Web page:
The Inclusive Practice Of Yoga: Accepting Any And ALL Applicants

Taylor Harkness
The Inclusive Practice Of Yoga: Accepting Any And ALL Applicants

I was fortunate enough to grow up with an active lifestyle as a kid. I rode horses all throughout childhood, swam and ran in high school, and took up rock climbing in college. I loved being outside, but because of my own insecurities as an adolescent (stumbly, clumsy feet and less-than-awesome hand-eye coordination), I never played team sports involving throwing, catching, or hitting.

I could glide through the water or scale a fence in one leap, but winced if a softball came my way. Somehow, I just knew it was going to hit me in the face. Even from the bleachers though, I had a great respect for those athletes and their talents. However, I knew that my own talents were rooted elsewhere.

After all, I could calm a horse with my voice and touch, I could swim like a ducky with my flat, paddle-like feet, and I could climb a tree like it was my job thanks to those long, clumsy monkey limbs. So it didn’t really bother me to do other things while the jock-types threw balls around and tackled each other. That is until I found two sports in which I really, really wanted to participate: gymnastics and dance.

On Gymnasts And Dancers

The way gymnasts and dancers move is unlike anything else. They are captivating, awe-inspiring, and so controlled. I’ve always wanted to move my body like that and flip and float through the air, gracefully. Unfortunately, I didn’t really grow into my body until my late teens/early 20’s. *Side note: I am still figuring out how this miraculous meat suit works and moves. It didn’t come with an operator’s manual.*

So, when I showed interest in these sports in early college, I was snickered at, eyes were rolled, and the responses led me to believe that—at the ripe old age of 19—I was far too ancient and rickety to take up either of these sports. Apparently, training for dance and gymnastics begins in the womb. I was dismissed, laughed at, and couldn’t get my foot in the door anywhere.

The best I could get was a kind man who helped me learn to barely do a back handspring and followed with, “I’d just be happy with that and call it a day.” So, I did.

Then, I Found Yoga.

I showed up as a rock climber, headstrong and boisterous, ready to force my body into any position it could take. I’m also the curious type, though. So when I couldn’t do half the stuff the teacher called out, I didn’t feel defeated—rather, my interest was piqued. After my first class, I was bound to go back and learn those shapes.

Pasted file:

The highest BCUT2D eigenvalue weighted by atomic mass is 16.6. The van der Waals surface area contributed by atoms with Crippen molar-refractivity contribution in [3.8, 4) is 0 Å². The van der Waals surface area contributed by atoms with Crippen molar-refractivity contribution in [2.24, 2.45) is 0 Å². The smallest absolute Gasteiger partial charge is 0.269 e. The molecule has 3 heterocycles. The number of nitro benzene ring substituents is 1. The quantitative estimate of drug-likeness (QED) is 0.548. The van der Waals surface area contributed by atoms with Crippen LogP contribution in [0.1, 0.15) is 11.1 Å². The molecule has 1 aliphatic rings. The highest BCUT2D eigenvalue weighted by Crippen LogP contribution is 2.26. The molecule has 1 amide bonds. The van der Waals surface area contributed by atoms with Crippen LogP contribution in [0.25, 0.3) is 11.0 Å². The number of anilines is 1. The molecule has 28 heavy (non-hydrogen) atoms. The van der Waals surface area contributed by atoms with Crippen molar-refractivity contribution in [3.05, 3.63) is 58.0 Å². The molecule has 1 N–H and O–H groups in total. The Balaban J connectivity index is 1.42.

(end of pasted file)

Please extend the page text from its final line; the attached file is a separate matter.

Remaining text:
One class led to two, to four, to eight, and eventually to a regular daily, or even twice daily, practice. I was overwhelmed with joy by all of the diversity in those classes: moms, kids, grandparents, new and seasoned practitioners alike, all there to enjoy their time on the mat and connect with themselves and with one another.

Yoga wasn’t and isn’t just about touching your toes—it’s about touching hearts.

Yoga Is For Everyone

This is truly the best part of yoga: anyone and everyone can practice. I have taught and taken classes with kids as young as three or four, and adults in their eighties and even one fiery woman who was coming close to a full century of life. There is no snickering, no rolling of the eyes when someone shows up at any point in their life and declares, “I want to practice yoga today.”

Yoga has many, varied styles ranging from the restorative and relaxed to the upbeat and active, and everything in between. There is laughter yoga, acro yoga, yin yoga, yoga with chocolate, yoga with wine, yoga in the nude, and the list goes on and on. This is everyone’s practice, not owned or controlled by one group or one brand.

This philosophy of self-acceptance, love, light, and peace is made for, crafted by, and accessible to all.

Yoga is hiring any and all applicants and you’re guaranteed a position. You make your own schedule, there is no dress code, you have no boss nor any staff to oversee, and your compensation is worth more than all of the currency in the world combined. Come as you are, and you won’t ever have to fear being rejected, turned away, or made to feel like you are anything less than imperfectly perfect and radiant.

This is your practice, our practice. There is no right or wrong to it. Take a deep breath, and step into your new office. Shine on.